5 Unbelievable Tribal Legends That Might Be True
Native American tribes have their own rich and vibrant mythology with talking ravens and trickster coyotes and wise turtles building mountains or turning people into mountains, etc. But there are five legends in Washington State that appear to be true... or at least could be true.
The Native American word for Rattlesnake Mountain is Laliik, which means “land above the water.” It’s an odd name for a mountain considering it’s several miles from the Columbia River and all the surrounding land is “above the water” due to the gorge. Considering it was one of only two local landmarks that stayed above the floodwaters during the ice age, it’s possible the name is 12-13,000 years old. Local tribes all believe it is a spiritual epicenter.
After appealing to the Gods for help crossing the Columbia River, Native Americans believe Manito build a land bridge across near present-day Cascade Locks. Manito later grew angry and destroyed the bridge. Scientists believe it is entirely possible a mudslide, earthquake or volcanic eruption slid a hillside into the river blocking it. Then erosion wore out the bottom of the earth dam but not the top, leaving a stone archway. Eventually it fell, leaving the gorge as it appears today. No one knows the truth, but the current bridge was named “Bridge of the Gods” in honor of the legend.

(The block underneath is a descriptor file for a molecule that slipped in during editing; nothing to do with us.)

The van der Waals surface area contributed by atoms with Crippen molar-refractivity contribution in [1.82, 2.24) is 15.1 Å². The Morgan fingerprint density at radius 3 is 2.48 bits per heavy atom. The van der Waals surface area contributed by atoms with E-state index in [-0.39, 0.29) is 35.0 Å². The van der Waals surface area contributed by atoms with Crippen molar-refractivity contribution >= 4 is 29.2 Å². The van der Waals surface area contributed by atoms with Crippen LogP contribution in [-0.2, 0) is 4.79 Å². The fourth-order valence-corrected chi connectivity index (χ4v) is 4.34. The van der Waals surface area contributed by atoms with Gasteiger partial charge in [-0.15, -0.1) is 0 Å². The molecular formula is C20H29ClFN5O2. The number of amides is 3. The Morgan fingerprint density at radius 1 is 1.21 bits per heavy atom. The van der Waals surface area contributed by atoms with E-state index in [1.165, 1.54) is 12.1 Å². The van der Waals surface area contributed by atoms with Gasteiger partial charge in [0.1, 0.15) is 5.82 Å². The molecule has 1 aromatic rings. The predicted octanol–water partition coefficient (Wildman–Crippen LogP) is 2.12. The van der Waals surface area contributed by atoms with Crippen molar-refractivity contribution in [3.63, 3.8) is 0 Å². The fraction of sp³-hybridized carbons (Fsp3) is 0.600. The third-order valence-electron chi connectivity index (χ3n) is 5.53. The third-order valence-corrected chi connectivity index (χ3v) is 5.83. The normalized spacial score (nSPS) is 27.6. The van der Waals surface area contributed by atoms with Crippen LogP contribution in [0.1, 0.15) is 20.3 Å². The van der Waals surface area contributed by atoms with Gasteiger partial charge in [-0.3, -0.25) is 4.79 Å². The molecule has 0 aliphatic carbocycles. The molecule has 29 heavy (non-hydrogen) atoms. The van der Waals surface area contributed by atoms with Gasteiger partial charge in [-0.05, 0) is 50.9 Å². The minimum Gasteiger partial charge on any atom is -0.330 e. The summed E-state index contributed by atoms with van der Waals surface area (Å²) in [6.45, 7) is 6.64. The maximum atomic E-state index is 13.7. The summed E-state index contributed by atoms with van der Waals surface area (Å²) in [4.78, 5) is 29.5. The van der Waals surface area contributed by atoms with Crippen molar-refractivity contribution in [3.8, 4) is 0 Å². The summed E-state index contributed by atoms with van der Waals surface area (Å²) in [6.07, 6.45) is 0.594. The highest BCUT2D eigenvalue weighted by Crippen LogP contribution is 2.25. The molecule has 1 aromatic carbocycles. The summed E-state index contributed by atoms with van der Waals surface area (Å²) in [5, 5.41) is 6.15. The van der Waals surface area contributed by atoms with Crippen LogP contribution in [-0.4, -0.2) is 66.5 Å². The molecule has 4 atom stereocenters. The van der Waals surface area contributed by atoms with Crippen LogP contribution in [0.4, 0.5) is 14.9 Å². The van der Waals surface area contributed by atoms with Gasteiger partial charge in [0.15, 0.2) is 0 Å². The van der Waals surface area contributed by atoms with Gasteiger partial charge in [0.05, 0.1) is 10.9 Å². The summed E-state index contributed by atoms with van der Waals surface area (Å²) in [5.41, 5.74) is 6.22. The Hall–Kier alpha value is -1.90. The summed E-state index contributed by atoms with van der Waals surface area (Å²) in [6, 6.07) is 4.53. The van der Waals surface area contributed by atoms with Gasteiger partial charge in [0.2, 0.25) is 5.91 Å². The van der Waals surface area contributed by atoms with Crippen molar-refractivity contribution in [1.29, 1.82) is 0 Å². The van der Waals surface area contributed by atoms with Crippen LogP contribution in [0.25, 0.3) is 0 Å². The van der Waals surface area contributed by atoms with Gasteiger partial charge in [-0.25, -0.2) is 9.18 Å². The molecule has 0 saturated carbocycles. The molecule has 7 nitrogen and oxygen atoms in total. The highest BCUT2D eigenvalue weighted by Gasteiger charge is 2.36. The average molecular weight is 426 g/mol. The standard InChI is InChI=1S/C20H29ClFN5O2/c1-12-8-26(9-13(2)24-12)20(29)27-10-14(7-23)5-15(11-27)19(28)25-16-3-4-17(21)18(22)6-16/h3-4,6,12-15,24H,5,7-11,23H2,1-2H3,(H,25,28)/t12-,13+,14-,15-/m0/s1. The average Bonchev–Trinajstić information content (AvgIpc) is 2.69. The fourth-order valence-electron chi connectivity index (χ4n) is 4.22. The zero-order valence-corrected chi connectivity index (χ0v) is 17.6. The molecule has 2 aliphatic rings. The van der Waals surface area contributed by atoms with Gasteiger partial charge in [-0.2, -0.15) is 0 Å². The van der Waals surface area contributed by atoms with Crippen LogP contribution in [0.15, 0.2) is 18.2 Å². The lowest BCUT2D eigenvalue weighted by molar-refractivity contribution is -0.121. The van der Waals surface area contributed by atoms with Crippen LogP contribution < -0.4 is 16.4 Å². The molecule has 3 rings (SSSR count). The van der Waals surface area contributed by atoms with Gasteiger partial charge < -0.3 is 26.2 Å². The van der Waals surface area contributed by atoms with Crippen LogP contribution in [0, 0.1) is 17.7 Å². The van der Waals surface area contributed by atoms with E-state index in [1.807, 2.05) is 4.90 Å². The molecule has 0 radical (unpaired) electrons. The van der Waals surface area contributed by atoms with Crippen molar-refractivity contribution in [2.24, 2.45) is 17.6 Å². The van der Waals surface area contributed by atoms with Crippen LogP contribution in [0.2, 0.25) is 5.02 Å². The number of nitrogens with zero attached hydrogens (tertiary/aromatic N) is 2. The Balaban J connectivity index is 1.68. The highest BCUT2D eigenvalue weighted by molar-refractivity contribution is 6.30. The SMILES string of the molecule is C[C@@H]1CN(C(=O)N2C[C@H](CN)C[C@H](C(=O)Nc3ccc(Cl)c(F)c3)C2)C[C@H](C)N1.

There really are hand and footprints in the lava bed beneath Goose Lake, near Trout Lake, near Lemei Rock in the Indian Heaven Wilderness. Some scientists believe Native Americans carved the hand and footprints, even though they do no resemble Native American art – they are too lifelike. It is more likely someone accidentally fell into hot lava! Native American legend believe that’s exactly what happened. At the Trout Lake Visitor Center you can see a cast of the imprints. If they are authentic, they could be between 2,000 and 10,000 years old.
At the Columbia Hills Historical State Park you can take a walking tour of Native American petroglyphs looking over the Columbia River. Most have sacred meanings, but the most sacred is the Tsagaglalal, which means She Who Watches. It is protected by the park service and can only be seen on a guided tour. Native American legend believes a wise female chief was turned to stone so she could watch over her tribe forever. To mark which rock she was the tribe painted Tsagaglalal. The part that will give you chills is that some believe she can see everything going on around the river. So beware, you’re being watched.
Sasquatch is a unique legend because it is shared by so many different tribes with differing oral and religious traditions. One of the first white men to mention the legend was a Protestant missionary in 1840 who wrote that natives around Spokane insisted hairy giants lived in the hills and snuck down to steal salmon from their catch nets